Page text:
The coronavirus, or COVID-19, has changed life as we know it to a ‘new normal’ in less than a month. The trucking industry has had to do a total overhaul on how they can operate during this time.
Fleets have mastered how to manage the safety of its drivers, follow the federal and state regulations, and deal with risk management. Trucks are waiting in line for hours to get loaded and unloaded at shipping facilities, and this has affected drivers in many ways. Tom Moore, executive vice president for the National Private Truck Council (NPTC) said the following: “There are constant changes within the industry — daily changes; hourly changes; changes at the federal, state, and local levels; health advisories — and there is a lot of confusion and misinformation,” Moore explained. “The best advice is to be transparent. Do as much research and get as much knowledge as you can to make data-driven decisions, and make sure your team members understand that you’re not going to have all the answers, but you’re going to try and help them be successful and healthy. You have to let your drivers and entire team understand that you really care about what they’re doing, appreciate what they’re doing, and make sure you are communicating in a manner that is timely, accurate, and that shows you care,” he added.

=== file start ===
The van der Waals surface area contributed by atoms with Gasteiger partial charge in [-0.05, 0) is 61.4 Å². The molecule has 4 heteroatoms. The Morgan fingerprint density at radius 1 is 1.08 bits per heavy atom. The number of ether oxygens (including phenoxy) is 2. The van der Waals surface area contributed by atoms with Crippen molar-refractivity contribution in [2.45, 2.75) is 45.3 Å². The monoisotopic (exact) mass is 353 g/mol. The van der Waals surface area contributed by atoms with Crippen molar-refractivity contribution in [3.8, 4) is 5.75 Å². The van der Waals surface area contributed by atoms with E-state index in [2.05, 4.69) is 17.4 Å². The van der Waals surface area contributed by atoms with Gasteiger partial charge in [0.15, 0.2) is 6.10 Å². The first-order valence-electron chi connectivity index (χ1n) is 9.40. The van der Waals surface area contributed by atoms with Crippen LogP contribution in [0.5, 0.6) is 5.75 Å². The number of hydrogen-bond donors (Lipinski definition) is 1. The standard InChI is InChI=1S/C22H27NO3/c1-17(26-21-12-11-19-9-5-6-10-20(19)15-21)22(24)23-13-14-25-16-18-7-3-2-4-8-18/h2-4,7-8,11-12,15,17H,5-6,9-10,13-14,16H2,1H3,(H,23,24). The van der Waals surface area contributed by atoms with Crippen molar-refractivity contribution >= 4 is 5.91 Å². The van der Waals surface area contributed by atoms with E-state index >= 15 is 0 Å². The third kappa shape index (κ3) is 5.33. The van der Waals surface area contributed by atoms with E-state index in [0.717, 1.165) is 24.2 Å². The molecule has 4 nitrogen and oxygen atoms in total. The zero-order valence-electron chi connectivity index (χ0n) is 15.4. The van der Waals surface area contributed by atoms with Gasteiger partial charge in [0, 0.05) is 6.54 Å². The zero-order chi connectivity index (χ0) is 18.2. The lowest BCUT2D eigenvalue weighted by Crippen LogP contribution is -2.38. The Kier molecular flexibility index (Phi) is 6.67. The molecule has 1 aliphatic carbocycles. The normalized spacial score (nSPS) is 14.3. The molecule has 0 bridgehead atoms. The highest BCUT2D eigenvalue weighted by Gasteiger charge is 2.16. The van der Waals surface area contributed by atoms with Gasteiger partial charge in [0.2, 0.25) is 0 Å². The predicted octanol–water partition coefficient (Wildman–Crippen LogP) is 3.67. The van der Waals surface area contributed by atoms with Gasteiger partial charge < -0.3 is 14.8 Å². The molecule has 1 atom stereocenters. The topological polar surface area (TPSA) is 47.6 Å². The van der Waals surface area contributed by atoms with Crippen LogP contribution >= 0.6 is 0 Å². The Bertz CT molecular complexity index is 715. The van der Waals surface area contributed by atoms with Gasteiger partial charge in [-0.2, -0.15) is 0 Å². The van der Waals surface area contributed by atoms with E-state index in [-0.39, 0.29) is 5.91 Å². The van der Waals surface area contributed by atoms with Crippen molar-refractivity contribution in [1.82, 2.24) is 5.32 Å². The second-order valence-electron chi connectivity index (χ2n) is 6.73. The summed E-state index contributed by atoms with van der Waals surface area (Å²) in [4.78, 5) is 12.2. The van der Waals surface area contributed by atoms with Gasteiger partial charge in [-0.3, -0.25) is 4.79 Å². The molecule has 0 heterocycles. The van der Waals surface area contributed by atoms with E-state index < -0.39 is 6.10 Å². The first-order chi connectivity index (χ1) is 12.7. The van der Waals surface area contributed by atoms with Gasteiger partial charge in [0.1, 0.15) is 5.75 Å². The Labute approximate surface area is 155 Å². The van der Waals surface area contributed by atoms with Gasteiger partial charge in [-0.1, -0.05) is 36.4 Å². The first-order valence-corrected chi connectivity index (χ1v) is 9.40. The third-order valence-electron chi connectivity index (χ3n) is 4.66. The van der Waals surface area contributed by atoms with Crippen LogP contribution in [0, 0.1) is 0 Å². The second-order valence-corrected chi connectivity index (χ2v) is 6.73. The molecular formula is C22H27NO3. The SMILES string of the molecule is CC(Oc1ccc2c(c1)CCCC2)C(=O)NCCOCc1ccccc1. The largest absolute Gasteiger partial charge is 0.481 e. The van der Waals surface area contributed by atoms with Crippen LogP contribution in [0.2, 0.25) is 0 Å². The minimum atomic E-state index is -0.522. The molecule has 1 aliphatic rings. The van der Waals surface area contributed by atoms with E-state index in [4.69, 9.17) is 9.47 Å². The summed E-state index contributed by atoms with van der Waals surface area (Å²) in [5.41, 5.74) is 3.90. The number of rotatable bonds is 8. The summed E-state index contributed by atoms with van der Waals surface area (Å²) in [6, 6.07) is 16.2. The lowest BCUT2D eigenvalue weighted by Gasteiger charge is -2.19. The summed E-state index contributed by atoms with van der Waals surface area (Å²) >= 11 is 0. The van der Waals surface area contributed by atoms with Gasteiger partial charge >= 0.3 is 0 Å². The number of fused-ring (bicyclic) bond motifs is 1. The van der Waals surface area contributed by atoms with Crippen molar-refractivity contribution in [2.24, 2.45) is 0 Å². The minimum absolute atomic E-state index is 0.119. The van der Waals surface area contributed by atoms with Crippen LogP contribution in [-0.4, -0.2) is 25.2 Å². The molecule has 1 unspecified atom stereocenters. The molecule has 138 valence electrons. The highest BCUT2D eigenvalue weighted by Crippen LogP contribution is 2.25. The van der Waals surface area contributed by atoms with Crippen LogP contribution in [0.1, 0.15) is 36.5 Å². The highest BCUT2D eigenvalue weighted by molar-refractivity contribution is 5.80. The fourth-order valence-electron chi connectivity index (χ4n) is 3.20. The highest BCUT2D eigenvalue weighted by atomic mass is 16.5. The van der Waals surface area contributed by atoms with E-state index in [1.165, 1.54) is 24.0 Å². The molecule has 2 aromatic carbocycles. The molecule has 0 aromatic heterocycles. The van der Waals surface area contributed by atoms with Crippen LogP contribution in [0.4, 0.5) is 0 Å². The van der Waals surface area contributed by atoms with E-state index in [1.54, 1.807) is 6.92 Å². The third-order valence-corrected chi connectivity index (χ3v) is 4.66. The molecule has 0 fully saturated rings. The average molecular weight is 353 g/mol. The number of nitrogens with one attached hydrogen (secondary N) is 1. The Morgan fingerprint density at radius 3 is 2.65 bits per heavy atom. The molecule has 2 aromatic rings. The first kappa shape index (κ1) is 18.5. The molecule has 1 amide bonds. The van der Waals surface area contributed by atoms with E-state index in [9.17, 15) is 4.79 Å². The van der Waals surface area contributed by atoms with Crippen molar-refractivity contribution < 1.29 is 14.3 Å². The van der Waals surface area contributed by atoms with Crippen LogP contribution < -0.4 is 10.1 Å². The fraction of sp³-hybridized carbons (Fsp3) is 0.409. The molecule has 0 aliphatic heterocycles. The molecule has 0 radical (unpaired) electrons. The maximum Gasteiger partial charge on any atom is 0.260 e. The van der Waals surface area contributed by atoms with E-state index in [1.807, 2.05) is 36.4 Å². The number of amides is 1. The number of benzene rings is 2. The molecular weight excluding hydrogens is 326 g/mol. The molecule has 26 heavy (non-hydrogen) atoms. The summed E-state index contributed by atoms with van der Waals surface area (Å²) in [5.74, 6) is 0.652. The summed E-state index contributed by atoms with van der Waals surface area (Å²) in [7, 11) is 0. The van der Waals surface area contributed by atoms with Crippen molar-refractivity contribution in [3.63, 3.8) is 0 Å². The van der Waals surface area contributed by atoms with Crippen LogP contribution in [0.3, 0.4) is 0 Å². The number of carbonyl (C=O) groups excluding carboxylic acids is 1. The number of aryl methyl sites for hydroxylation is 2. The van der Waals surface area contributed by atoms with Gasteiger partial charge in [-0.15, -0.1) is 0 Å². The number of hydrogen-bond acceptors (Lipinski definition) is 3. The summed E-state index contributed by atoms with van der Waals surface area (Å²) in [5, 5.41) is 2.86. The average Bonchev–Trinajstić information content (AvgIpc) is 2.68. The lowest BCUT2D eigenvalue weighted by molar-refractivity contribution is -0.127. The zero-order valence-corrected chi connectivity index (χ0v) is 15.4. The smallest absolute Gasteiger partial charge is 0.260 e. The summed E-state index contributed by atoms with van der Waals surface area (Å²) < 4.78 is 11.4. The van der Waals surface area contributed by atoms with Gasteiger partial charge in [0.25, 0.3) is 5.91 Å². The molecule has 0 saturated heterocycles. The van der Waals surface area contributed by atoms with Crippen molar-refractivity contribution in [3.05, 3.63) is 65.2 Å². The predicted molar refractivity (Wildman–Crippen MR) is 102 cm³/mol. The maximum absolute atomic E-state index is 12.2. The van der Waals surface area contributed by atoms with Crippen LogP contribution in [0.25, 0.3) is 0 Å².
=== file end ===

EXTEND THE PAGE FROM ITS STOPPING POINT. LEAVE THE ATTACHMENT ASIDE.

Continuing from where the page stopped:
Two of the larger items being discussed are reducing risk and working around regulatory waivers/exemptions and looking into loans or grants to keep small trucking business’ afloat during this crisis. It is beneficiary to educate drivers on how to stay safe and provide them with the resources to do so. There are new exemptions and policies are ever changing. To keep drivers on the road to deliver the essentials and medical equipment we need daily, the laws on Hours of Service (HOS) have been updated and can vary state by state, but the state governments are striving to keep them in line with the standard HOS regulations. The main goal is to protect the drivers, to not burn them out, and ensure proper safety of all.